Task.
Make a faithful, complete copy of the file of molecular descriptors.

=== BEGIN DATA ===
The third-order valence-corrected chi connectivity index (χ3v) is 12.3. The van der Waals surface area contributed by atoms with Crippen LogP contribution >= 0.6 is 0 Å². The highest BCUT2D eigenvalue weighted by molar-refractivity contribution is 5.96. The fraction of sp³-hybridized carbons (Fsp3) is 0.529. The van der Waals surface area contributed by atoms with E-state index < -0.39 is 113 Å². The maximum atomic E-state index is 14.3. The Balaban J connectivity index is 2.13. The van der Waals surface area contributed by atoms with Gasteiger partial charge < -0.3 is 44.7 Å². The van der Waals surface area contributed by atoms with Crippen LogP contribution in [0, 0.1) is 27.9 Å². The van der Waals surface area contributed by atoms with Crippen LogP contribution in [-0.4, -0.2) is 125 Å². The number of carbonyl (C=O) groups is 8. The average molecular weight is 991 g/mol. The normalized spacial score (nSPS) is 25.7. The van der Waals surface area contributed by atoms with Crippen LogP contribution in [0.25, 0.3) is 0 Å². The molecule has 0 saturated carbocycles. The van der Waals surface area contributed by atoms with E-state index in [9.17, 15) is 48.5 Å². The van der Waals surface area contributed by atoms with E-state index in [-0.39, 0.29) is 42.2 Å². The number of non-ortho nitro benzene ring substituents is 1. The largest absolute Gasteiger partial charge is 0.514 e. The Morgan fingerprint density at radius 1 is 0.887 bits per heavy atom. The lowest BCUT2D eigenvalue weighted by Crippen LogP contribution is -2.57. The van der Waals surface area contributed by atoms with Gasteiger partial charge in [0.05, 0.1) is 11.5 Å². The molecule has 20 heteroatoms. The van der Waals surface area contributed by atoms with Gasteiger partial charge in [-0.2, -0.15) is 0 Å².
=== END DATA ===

The third-order valence-corrected chi connectivity index (χ3v) is 12.3. The van der Waals surface area contributed by atoms with Crippen LogP contribution >= 0.6 is 0 Å². The highest BCUT2D eigenvalue weighted by molar-refractivity contribution is 5.96. The fraction of sp³-hybridized carbons (Fsp3) is 0.529. The van der Waals surface area contributed by atoms with E-state index < -0.39 is 113 Å². The maximum atomic E-state index is 14.3. The Balaban J connectivity index is 2.13. The van der Waals surface area contributed by atoms with Gasteiger partial charge < -0.3 is 44.7 Å². The van der Waals surface area contributed by atoms with Crippen LogP contribution in [0, 0.1) is 27.9 Å². The van der Waals surface area contributed by atoms with Crippen LogP contribution in [-0.4, -0.2) is 125 Å². The number of carbonyl (C=O) groups is 8. The average molecular weight is 991 g/mol. The normalized spacial score (nSPS) is 25.7. The van der Waals surface area contributed by atoms with Crippen LogP contribution in [0.25, 0.3) is 0 Å². The molecule has 0 saturated carbocycles. The van der Waals surface area contributed by atoms with E-state index in [9.17, 15) is 48.5 Å². The van der Waals surface area contributed by atoms with E-state index in [-0.39, 0.29) is 42.2 Å². The number of non-ortho nitro benzene ring substituents is 1. The largest absolute Gasteiger partial charge is 0.514 e. The Morgan fingerprint density at radius 1 is 0.887 bits per heavy atom. The lowest BCUT2D eigenvalue weighted by Crippen LogP contribution is -2.57. The van der Waals surface area contributed by atoms with Gasteiger partial charge in [0.05, 0.1) is 11.5 Å². The molecule has 20 heteroatoms. The van der Waals surface area contributed by atoms with Gasteiger partial charge in [-0.2, -0.15) is 0 Å².